Stockton University in Atlantic City FAQ

Stockton University in Atlantic City Beach View

We are growing! Stay up-to-date on the latest developments on the new Atlantic City campus. Check back here for more answers to your questions.

Looking to take introductory courses in Psychology or Sociology? Want to learn Spanish? Perhaps you’re a junior or senior and need upper level classes in Criminal Justice or Exercise and Nutrition?  All of these courses, and many more, will be offered in Stockton’s Atlantic City campus this coming fall.

More than 100 courses are scheduled in Atlantic City for Fall 2018, drawn from across the curriculum—humanities, natural and health sciences, social sciences, business, and education. Some programs, including Business, Hospitality and Tourism, Social Work, Education, and Sociology and Anthropology, disciplines that already engage students in extensive fieldwork or internships in Atlantic City, will have an even stronger initial presence. Please refer to the Academics page for more information.

To view the preliminary schedule of AC courses, visit: http://www.stockton.edu/accourses (just log in with your GoPortal ID and password).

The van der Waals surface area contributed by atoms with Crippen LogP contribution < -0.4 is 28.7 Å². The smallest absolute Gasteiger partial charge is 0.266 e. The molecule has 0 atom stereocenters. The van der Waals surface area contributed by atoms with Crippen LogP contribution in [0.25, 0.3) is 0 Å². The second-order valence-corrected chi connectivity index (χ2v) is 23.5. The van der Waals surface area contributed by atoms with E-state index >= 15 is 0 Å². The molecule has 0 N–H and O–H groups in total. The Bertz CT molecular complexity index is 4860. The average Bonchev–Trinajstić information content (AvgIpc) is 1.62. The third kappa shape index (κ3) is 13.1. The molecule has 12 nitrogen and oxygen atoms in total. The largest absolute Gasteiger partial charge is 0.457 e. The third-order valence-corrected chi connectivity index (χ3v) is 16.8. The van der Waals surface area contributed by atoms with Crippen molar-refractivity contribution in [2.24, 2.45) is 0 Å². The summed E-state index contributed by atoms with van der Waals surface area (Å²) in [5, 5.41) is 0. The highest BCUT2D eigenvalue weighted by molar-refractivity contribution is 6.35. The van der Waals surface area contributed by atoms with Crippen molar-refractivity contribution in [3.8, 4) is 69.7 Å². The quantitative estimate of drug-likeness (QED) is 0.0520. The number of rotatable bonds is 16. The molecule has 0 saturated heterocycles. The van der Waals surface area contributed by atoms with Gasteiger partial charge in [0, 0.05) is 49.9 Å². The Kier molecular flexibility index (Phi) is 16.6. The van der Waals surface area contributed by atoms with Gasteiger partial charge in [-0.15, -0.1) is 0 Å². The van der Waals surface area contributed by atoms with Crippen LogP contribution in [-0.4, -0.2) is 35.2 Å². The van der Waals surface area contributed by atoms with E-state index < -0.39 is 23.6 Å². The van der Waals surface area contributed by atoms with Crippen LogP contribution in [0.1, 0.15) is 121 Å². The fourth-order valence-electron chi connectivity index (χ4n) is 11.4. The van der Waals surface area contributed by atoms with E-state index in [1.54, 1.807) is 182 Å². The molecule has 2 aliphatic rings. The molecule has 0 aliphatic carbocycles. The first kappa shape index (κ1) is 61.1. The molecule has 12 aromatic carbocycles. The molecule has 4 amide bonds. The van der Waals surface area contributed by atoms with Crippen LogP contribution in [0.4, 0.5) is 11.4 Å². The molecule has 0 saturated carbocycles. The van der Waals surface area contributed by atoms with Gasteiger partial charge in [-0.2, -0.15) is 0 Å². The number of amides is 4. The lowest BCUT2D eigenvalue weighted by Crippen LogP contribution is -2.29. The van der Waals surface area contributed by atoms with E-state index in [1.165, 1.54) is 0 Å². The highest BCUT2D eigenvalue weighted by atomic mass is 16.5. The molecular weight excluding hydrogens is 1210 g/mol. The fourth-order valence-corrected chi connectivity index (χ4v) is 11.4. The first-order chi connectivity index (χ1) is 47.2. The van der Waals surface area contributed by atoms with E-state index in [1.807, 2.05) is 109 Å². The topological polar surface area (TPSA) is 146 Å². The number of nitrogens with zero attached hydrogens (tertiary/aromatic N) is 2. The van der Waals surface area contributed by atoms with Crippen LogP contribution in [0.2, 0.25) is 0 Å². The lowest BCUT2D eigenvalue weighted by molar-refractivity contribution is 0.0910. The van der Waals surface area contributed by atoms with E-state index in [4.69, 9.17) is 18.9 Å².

Of course! Interested in learning more about the Vietnam War or why poetry matters?  Perhaps you’d like to study weather and climate change, and give back to your community through service learning? All of these topics are among the two dozen General Studies courses students can choose from in Atlantic City this fall, covering the full range of G-course requirements—GIS, GAH, GNM, GSS, and GEN. 

Of the courses scheduled for Fall 2018, almost 70% are taught by full-time, tenured or tenure-track faculty.  This is the same percentage as that of Stockton’s main campus in Galloway.  The remaining courses will be taught by part-time, or adjunct faculty—many of whom are practitioners and specialists in their fields.

While some hybrid courses are scheduled for Atlantic City, most classes--more than 80%--will be taught face-to-face in the classroom.